How Ruthie Ended the War: Chapter Three
Poor Captain Shtiva
“The diagnosis was immediately apparent—it did not take a seasoned mariner to understand wholly that we were doomed. Ice had destroyed a good most of the lower and tweendeck below the forecastle and we were taking water like a stuck pig. We were forced to seal the damaged decks off entirely for risk of sinking, although we knew that we were sacrificing our mobility. The mainsails had been severely chaffed from the strain and the fore and mizzen sails were little more than tattered rags. Half of the crew’s rations had been lost in the foredecks and crew’s quarters had been cut in twain. Crews of men were sent down to the ice field with pickaxes to try to break a channel for the ship but the ice was too thick to manipulate. Even the ice behind us, which we had broken through, in the arctic temperature had congealed about us and grown impenetrable. It seemed that no amount of labor would ever break us free from our confinement. Morale was very low—it became readily apparent that if we did not make significant headway one way or another within the next several days, we would never see civilization again—but still Captain Shtiva remained collected. He was a rare gentleman and officer indeed, sir. I fear I shall never see the likes of him again.” Here, the soldier paused for a moment. Ruthie imagined him sipping steadily from his cup of brandy, the numbing sensation of the cold returning to his haggard limbs in terrible remembrance. Ruthie herself was forced to massage her fingers and clasp her arms, a phantom wind blowing through the hall and sending wracks of shivers up her spine. She could not imagine being in such a horrific predicament—and for what cost? What could they have possibly been transporting that would make them risk such ominous consequences? The voice of the soldier, muffled by the girth of the great doors, drew her from her contemplation:
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“For two weeks we exhausted ourselves day in and day out trying to free the ship, but to no avail: with every day of work, the night would bring more bitter, cold winds that would adhere the broken ice back to the hull of the ship and undermine everything we had accomplished that day. Soon, men began to ignore the orders of Captain Shtiva when, at daybreak, he would arise from his cabin and set about organizing that day’s crew of laborers. Instead, the idlers would lay in their hammocks and shout obscenities at his commands, complaining “A dead man cannot dig himself out of his own grave!” Shtiva, for fear of inciting a deadly mutiny, ignored the lazy fatalists and every day would bring a crew of men down on to the ice field and begin hacking away at the ice. Every day, however, that crew grew smaller in number. Because I respected the man so indefatigably, I was his companion in labor until it was just he and I wielding pickaxes in the morning’s frigid winter wind. Two days had passed with only the good Shtiva and I working away at the ice field when the rest of the crew began deriding and heckling us from the deck of the ship. The command had all but been overturned and discipline had been thrown to the wind and the men had broken into the ration stores and were laying about the deck drinking mead and rum and eating the dried meat in great mouthfuls until they were vomiting off the bow. Captain Shtiva and I watched this baleful activity during a break from our work. ‘They will be the ruin of us,’ he said, wiping a bead of sweat from his brow and laying his pickaxe at his feet.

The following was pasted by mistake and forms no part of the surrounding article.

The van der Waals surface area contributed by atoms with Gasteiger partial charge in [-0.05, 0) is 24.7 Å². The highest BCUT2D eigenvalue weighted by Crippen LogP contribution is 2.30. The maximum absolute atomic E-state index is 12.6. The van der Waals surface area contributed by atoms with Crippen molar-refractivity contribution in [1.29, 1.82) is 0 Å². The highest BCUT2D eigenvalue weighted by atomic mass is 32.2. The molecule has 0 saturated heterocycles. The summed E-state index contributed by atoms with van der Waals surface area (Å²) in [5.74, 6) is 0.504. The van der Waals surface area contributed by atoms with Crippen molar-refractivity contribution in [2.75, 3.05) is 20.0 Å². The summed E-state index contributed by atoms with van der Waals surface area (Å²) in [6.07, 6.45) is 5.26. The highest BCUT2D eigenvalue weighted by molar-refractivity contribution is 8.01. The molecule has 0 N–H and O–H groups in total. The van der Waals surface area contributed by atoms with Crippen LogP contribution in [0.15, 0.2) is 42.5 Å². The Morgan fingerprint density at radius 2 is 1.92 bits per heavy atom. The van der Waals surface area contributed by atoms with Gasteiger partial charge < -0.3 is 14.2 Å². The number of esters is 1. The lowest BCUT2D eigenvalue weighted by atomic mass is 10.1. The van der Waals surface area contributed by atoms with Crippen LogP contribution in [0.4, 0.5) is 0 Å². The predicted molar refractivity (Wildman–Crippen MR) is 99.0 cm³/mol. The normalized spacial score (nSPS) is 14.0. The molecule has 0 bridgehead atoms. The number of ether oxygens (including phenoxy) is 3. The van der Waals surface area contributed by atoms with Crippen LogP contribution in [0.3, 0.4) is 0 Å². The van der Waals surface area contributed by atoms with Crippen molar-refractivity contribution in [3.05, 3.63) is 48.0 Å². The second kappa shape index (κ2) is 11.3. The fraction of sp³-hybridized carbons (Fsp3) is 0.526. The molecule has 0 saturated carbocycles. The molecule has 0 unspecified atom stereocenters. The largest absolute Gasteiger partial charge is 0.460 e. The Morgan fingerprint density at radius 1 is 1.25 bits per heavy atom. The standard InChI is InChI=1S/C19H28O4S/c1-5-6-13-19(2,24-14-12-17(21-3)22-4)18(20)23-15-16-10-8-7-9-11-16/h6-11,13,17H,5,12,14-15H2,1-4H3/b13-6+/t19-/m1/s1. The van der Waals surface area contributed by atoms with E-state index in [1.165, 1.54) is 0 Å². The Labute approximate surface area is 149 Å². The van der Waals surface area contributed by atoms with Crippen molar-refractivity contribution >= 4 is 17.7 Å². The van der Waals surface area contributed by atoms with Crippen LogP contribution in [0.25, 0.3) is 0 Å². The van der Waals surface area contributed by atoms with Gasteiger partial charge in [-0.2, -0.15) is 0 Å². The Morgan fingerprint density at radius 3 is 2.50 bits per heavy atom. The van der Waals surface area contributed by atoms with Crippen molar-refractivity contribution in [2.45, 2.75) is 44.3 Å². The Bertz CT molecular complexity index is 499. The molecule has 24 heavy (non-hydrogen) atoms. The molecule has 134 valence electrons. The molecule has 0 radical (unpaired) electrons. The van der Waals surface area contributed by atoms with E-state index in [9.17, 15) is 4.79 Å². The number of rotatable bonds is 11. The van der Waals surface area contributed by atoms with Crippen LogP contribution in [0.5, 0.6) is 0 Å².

“‘Yes,’ I responded, ‘I fear for your life especially, sir. I hear treasonous talk in hushed voices at night.’
“‘Indeed,’ said Shtiva gravely, ‘the Jouissance may return, in time, to kinder harbors, but I fear I will not. I do not blame them, however, they are honest men brought to this by extreme circumstances. I have tried my best to correct the negligence of my command, but I see I have failed. Whatever fate befalls me, I have deserved.’
“‘No, sir, not at all,’ I began to object, but Shtiva stopped me short.
“‘Do not waste your breath, my friend. Your constancy has been a great tribute to the motherland and myself, and in a blessed world, would not go unrewarded; this, however, is a damned voyage and can only lead to despair and infamy. I will not survive this mission. You, however, must. If anything should happen to me, as it well may, I must rely on you to carry out my orders. In my quarters, below my desk, is a small black box. In that box, safely locked, is a very strange and important thing; it is imperative that you retrieve that thing and bring it personally to the Tsar at any cost.’ He then drew this key from his pocket and pressed it strongly into my palm.”
Ruthie heard the tock of metal hitting wood as, she imagined, the soldier placed the very same key on an end table.
“I nodded solemnly and stowed this key in my tunic and returned to breaking the ice. Shtiva turned and watched the rabble on the ship as their shouting grew in volume. ‘I doubt I shall survive the night,’ he said, and, picking up his pickaxe, joined me in labor.